Accessibility links

USA

Accused Taliban: US Helicopters Killed Insurgents 'Like Insects'

  • Reuters

This artist rendering shows Irek Hamidullin, front center, his attorney Robert Wagner, front left, and interpreter Ihab Samra, front right, as judge Henry Hudson, left, listens in Federal Court in Richmond, Virginia, Nov. 7, 2014.

This artist rendering shows Irek Hamidullin, front center, his attorney Robert Wagner, front left, and interpreter Ihab Samra, front right, as judge Henry Hudson, left, listens in Federal Court in Richmond, Virginia, Nov. 7, 2014.

U.S. helicopters gunned down Taliban fighters “like insects” during a failed 2009 attack in Afghanistan, an accused Taliban fighter said in a videotaped interview with the FBI shown during his trial on Wednesday.

Irek Hamidullin, a former Soviet tank officer who has converted to Islam, is charged with coordinating the November 2009 attack on an Afghan Border Police base. He is the first Afghan War military combatant to be tried in U.S. federal court.

Hamidullin called off the assault after insurgents' weapons malfunctioned, and his roughly 30 men fell back, he told the FBI in a videotaped 2010 interview. Shortly afterward, U.S. reconnaissance and Apache attack helicopters swept in.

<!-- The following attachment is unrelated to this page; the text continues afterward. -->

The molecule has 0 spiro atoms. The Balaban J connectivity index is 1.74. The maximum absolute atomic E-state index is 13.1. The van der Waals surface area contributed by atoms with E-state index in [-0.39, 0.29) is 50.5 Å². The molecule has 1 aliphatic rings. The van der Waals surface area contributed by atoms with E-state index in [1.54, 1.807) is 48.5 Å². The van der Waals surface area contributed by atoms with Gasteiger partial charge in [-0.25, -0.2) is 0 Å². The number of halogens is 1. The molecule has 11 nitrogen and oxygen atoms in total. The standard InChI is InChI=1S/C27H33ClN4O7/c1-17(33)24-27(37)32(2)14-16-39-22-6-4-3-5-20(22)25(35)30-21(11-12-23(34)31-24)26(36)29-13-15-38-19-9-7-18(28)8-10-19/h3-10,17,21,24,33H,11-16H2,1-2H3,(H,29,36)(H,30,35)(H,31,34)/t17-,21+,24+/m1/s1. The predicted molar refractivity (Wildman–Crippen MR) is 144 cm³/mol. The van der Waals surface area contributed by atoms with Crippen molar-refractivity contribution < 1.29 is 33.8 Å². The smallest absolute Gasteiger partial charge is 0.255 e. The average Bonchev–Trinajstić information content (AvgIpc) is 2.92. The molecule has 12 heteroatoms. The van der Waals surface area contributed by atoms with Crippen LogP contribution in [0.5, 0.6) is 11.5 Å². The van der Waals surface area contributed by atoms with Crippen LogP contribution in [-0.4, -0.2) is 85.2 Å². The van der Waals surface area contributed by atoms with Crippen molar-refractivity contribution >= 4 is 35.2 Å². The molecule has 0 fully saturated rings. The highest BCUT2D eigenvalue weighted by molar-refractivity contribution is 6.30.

“Helicopters shoot us like insects,” Hamidullin said in the interview played for jurors in U.S. District Court. He was the sole Taliban survivor of the attack.

Hamidullin, who was born in 1959, was charged last year with 15 criminal counts ranging from supporting terrorists to firearms offenses stemming from the assault in eastern Afghanistan's Khost province.

Hamidullin repeatedly said he had never fired his AK-47 rifle. Two U.S. soldiers who shot him testified that they had seen muzzle flashes from his rifle before they fired.

“I got injured before I was able to shoot,” Hamidullin told interviewers in English, one of several languages in which he was proficient.

Hamidullin was held by the Pentagon in an Afghan prison for five years before being brought to the United States for trial.

If convicted, he could face life in prison. Ronald Comers, an FBI special agent who helped interview Hamidullin, testified that the defendant, a Soviet tank commander in the early 1980s, found Islam in 1996 and became involved in what Hamidullin described as jihad, an Islamic holy war.

Comers was the 18th witness called by the prosecution in the trial, which began on Thursday. The case is expected to go to jurors on Friday.

XS
SM
MD
LG